Tourists may soon have to pay a little extra to stay in New York City hotels as the city is considering a hike in hotel taxes by 5.8 or 6 percent in order to raise $30 million for cultural institutions, fire companies and teacher jobs in the next fiscal year ending June 2012, according to the New York Daily News. That means a tiny increase to a hotel guest’s overnight bill– about a 60-cent hike on $300-per-night room.
“That’s nary a penny,” said Lew Fidler, a Brooklyn Councilman and avid supporter of the tax proposal. “Not a penny of this would come out of the pocket of New Yorkers,” he continued.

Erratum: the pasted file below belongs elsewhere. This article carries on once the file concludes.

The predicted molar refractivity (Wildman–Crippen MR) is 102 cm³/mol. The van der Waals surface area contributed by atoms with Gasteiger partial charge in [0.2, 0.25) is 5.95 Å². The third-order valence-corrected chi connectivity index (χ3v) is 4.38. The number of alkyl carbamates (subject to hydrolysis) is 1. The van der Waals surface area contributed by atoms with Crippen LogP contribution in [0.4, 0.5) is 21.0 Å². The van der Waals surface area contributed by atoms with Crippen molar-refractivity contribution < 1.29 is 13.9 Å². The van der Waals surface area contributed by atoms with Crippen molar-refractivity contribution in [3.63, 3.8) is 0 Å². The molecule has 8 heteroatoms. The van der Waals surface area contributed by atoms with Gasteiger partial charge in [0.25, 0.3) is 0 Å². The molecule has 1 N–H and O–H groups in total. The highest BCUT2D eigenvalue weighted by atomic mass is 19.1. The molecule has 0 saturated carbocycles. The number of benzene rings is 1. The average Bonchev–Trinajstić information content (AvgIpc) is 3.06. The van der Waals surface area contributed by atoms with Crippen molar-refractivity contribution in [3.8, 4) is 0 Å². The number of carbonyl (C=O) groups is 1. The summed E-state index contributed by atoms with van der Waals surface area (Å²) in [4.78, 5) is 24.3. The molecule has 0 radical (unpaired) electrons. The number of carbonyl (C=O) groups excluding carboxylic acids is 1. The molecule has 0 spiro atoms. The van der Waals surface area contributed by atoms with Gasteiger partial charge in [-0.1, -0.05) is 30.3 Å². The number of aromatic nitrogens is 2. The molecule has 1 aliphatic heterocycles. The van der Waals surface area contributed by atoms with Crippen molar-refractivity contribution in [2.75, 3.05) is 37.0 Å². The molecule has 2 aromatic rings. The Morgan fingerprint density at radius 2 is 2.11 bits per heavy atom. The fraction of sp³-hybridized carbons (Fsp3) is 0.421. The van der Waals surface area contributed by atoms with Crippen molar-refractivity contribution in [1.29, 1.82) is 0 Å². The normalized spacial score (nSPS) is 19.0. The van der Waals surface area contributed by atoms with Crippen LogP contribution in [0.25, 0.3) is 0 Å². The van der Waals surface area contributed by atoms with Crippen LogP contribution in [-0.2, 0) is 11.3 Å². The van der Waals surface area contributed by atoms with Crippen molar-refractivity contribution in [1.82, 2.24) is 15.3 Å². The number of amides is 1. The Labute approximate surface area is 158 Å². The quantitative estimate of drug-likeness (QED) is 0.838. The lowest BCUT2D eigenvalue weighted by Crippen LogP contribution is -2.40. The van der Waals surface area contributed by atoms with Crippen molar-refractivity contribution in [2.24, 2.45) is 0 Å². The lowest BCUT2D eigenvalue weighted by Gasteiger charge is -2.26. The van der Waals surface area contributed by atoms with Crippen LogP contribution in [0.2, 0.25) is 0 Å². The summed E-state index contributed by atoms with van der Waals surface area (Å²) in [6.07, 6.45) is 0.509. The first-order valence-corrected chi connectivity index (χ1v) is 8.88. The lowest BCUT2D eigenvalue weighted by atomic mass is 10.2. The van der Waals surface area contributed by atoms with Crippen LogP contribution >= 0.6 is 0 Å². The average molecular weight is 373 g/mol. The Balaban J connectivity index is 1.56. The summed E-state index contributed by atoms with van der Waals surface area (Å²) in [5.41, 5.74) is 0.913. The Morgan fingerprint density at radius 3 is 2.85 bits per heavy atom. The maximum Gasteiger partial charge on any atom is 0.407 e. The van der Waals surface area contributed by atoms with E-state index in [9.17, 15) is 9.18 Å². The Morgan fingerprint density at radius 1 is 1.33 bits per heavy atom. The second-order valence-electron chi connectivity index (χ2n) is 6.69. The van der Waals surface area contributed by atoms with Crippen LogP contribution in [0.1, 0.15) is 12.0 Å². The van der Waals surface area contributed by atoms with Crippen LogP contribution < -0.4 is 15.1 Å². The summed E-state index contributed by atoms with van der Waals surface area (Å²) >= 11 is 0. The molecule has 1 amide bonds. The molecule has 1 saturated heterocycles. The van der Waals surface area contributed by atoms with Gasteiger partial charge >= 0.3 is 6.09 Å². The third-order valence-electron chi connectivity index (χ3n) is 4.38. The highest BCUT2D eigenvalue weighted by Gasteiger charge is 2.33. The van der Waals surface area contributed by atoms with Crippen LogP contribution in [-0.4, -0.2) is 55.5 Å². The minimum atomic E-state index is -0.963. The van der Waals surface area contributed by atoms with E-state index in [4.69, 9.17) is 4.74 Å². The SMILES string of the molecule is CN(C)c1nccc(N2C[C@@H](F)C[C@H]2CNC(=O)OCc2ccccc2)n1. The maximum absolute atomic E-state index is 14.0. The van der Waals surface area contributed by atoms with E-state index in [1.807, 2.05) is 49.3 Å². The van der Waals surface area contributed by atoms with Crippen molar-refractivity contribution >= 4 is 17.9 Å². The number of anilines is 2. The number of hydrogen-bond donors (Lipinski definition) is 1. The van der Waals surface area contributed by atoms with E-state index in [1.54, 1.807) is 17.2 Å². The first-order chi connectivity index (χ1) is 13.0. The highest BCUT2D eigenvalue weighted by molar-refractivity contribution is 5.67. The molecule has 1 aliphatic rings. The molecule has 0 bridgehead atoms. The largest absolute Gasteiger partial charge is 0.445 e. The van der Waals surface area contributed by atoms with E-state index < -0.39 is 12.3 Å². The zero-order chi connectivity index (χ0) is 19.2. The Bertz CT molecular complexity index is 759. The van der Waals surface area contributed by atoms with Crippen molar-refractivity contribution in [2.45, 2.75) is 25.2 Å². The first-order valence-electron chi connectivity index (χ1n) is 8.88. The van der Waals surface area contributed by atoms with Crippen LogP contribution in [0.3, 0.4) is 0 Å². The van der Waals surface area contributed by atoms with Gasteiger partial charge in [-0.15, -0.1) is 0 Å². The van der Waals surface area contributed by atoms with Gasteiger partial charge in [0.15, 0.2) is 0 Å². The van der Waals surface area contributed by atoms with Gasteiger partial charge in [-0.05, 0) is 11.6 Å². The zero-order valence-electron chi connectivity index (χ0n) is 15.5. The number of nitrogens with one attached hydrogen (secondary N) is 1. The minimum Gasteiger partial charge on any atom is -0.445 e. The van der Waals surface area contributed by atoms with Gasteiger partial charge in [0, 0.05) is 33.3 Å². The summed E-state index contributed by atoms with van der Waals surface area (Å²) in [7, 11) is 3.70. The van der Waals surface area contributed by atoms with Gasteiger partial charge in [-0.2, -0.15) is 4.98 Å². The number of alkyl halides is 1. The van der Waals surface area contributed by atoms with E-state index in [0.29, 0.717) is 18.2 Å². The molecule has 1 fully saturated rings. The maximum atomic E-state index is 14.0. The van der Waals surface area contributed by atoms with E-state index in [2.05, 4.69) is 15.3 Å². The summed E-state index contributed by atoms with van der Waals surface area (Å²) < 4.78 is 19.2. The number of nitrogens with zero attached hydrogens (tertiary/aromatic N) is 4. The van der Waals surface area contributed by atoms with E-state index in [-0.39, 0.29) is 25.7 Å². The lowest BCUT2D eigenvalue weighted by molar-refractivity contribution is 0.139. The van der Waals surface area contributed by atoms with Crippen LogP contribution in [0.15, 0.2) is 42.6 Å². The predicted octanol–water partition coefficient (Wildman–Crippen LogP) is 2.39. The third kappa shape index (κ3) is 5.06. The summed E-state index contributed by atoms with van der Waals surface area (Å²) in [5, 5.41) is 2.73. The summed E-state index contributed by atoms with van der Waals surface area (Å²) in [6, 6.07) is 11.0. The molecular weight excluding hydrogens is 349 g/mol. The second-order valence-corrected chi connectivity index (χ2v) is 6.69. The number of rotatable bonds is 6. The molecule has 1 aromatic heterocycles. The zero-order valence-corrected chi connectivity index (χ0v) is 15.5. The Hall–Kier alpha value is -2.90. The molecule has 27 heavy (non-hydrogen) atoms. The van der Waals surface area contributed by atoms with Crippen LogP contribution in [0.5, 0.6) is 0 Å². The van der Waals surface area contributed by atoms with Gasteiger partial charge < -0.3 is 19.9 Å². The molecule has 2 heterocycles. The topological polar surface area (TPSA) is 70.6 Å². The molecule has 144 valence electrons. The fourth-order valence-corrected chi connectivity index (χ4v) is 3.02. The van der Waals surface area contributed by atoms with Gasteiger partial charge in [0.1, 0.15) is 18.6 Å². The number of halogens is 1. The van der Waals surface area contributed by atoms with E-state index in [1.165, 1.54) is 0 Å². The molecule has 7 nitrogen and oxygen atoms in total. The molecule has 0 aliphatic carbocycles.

However, hotel proprietors say any increase to taxes will deter visitors and reduce tourism. “It has been proven time and time again,” said Joseph Spinnato, president of the Hotel Association of New York.
Either way, the proposal would require a shift in state legislation. At the moment, City Council can increase hotel taxes but the money raised by that tax must exclusively serve the city’s tourism agency.
While Mayor Michael Bloomberg has opposed raising taxes during this budget round, Cultural Affairs Commissioner Kate Levin confirmed there had been discussions about the hotel tax when asked at a budget hearing on Monday. [NYDN]